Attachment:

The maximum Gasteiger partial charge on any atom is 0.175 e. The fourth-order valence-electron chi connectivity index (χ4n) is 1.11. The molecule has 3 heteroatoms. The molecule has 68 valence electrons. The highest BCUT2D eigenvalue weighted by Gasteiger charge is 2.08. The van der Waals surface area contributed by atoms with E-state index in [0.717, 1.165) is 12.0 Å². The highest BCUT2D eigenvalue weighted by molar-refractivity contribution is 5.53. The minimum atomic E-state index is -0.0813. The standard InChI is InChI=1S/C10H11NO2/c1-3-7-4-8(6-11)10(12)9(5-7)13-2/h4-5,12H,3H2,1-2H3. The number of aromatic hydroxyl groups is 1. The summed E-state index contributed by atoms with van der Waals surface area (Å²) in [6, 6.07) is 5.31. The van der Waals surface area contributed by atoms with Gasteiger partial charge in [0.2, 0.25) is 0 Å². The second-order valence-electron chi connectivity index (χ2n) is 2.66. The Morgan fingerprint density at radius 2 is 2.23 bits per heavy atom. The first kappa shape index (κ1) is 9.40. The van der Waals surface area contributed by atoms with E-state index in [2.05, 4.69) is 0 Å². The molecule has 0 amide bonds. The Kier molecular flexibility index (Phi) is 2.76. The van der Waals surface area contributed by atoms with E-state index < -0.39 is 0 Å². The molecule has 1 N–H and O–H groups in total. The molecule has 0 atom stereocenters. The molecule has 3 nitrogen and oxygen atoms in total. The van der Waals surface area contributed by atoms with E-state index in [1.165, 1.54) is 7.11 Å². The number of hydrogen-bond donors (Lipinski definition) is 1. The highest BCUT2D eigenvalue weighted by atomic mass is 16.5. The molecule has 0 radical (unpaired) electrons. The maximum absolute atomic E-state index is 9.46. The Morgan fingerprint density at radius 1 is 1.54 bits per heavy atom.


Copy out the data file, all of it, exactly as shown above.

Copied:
The maximum Gasteiger partial charge on any atom is 0.175 e. The fourth-order valence-electron chi connectivity index (χ4n) is 1.11. The molecule has 3 heteroatoms. The molecule has 68 valence electrons. The highest BCUT2D eigenvalue weighted by Gasteiger charge is 2.08. The van der Waals surface area contributed by atoms with E-state index in [0.717, 1.165) is 12.0 Å². The highest BCUT2D eigenvalue weighted by molar-refractivity contribution is 5.53. The minimum atomic E-state index is -0.0813. The standard InChI is InChI=1S/C10H11NO2/c1-3-7-4-8(6-11)10(12)9(5-7)13-2/h4-5,12H,3H2,1-2H3. The number of aromatic hydroxyl groups is 1. The summed E-state index contributed by atoms with van der Waals surface area (Å²) in [6, 6.07) is 5.31. The van der Waals surface area contributed by atoms with Gasteiger partial charge in [0.2, 0.25) is 0 Å². The second-order valence-electron chi connectivity index (χ2n) is 2.66. The Morgan fingerprint density at radius 2 is 2.23 bits per heavy atom. The first kappa shape index (κ1) is 9.40. The van der Waals surface area contributed by atoms with E-state index in [2.05, 4.69) is 0 Å². The molecule has 0 amide bonds. The Kier molecular flexibility index (Phi) is 2.76. The van der Waals surface area contributed by atoms with E-state index < -0.39 is 0 Å². The molecule has 1 N–H and O–H groups in total. The molecule has 0 atom stereocenters. The molecule has 3 nitrogen and oxygen atoms in total. The van der Waals surface area contributed by atoms with E-state index in [1.165, 1.54) is 7.11 Å². The number of hydrogen-bond donors (Lipinski definition) is 1. The highest BCUT2D eigenvalue weighted by atomic mass is 16.5. The molecule has 0 radical (unpaired) electrons. The maximum absolute atomic E-state index is 9.46. The Morgan fingerprint density at radius 1 is 1.54 bits per heavy atom.